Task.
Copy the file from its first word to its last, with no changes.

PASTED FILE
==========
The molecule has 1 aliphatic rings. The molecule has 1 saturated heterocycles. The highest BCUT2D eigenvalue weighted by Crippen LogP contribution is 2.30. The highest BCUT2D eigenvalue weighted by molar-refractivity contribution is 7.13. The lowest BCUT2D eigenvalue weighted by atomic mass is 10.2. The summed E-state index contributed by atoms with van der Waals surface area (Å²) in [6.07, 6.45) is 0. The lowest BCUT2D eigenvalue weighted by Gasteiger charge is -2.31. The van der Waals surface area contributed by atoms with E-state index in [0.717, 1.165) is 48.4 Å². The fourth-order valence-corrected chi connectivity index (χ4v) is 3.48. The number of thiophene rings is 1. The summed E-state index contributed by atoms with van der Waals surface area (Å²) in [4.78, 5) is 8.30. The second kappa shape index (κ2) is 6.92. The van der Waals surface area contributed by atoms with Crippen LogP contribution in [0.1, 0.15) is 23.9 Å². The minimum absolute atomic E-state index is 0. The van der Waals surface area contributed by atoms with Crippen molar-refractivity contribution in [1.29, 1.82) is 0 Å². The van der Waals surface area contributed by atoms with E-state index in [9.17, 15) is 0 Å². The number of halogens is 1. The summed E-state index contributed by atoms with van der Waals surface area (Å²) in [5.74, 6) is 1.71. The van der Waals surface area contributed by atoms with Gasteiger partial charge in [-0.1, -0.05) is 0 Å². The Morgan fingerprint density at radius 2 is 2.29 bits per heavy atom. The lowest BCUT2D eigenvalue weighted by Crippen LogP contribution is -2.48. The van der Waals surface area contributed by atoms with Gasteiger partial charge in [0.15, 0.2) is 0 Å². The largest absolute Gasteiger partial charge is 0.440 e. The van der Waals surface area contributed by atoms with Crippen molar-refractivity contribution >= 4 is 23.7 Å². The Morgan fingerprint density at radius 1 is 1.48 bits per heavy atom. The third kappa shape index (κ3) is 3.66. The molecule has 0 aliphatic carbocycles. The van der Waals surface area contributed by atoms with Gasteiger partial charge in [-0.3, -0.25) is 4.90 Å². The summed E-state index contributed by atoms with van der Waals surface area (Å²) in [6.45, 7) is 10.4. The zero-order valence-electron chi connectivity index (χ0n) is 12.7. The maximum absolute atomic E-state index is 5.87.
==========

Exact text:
The molecule has 1 aliphatic rings. The molecule has 1 saturated heterocycles. The highest BCUT2D eigenvalue weighted by Crippen LogP contribution is 2.30. The highest BCUT2D eigenvalue weighted by molar-refractivity contribution is 7.13. The lowest BCUT2D eigenvalue weighted by atomic mass is 10.2. The summed E-state index contributed by atoms with van der Waals surface area (Å²) in [6.07, 6.45) is 0. The lowest BCUT2D eigenvalue weighted by Gasteiger charge is -2.31. The van der Waals surface area contributed by atoms with E-state index in [0.717, 1.165) is 48.4 Å². The fourth-order valence-corrected chi connectivity index (χ4v) is 3.48. The number of thiophene rings is 1. The summed E-state index contributed by atoms with van der Waals surface area (Å²) in [4.78, 5) is 8.30. The second kappa shape index (κ2) is 6.92. The van der Waals surface area contributed by atoms with Crippen LogP contribution in [0.1, 0.15) is 23.9 Å². The minimum absolute atomic E-state index is 0. The van der Waals surface area contributed by atoms with Crippen molar-refractivity contribution in [1.29, 1.82) is 0 Å². The van der Waals surface area contributed by atoms with E-state index in [9.17, 15) is 0 Å². The number of halogens is 1. The summed E-state index contributed by atoms with van der Waals surface area (Å²) in [5.74, 6) is 1.71. The van der Waals surface area contributed by atoms with Gasteiger partial charge in [-0.1, -0.05) is 0 Å². The Morgan fingerprint density at radius 2 is 2.29 bits per heavy atom. The lowest BCUT2D eigenvalue weighted by Crippen LogP contribution is -2.48. The van der Waals surface area contributed by atoms with Gasteiger partial charge in [0.15, 0.2) is 0 Å². The largest absolute Gasteiger partial charge is 0.440 e. The van der Waals surface area contributed by atoms with Crippen molar-refractivity contribution >= 4 is 23.7 Å². The Morgan fingerprint density at radius 1 is 1.48 bits per heavy atom. The third kappa shape index (κ3) is 3.66. The molecule has 0 aliphatic carbocycles. The van der Waals surface area contributed by atoms with Gasteiger partial charge in [-0.3, -0.25) is 4.90 Å². The summed E-state index contributed by atoms with van der Waals surface area (Å²) in [6.45, 7) is 10.4. The zero-order valence-electron chi connectivity index (χ0n) is 12.7. The maximum absolute atomic E-state index is 5.87.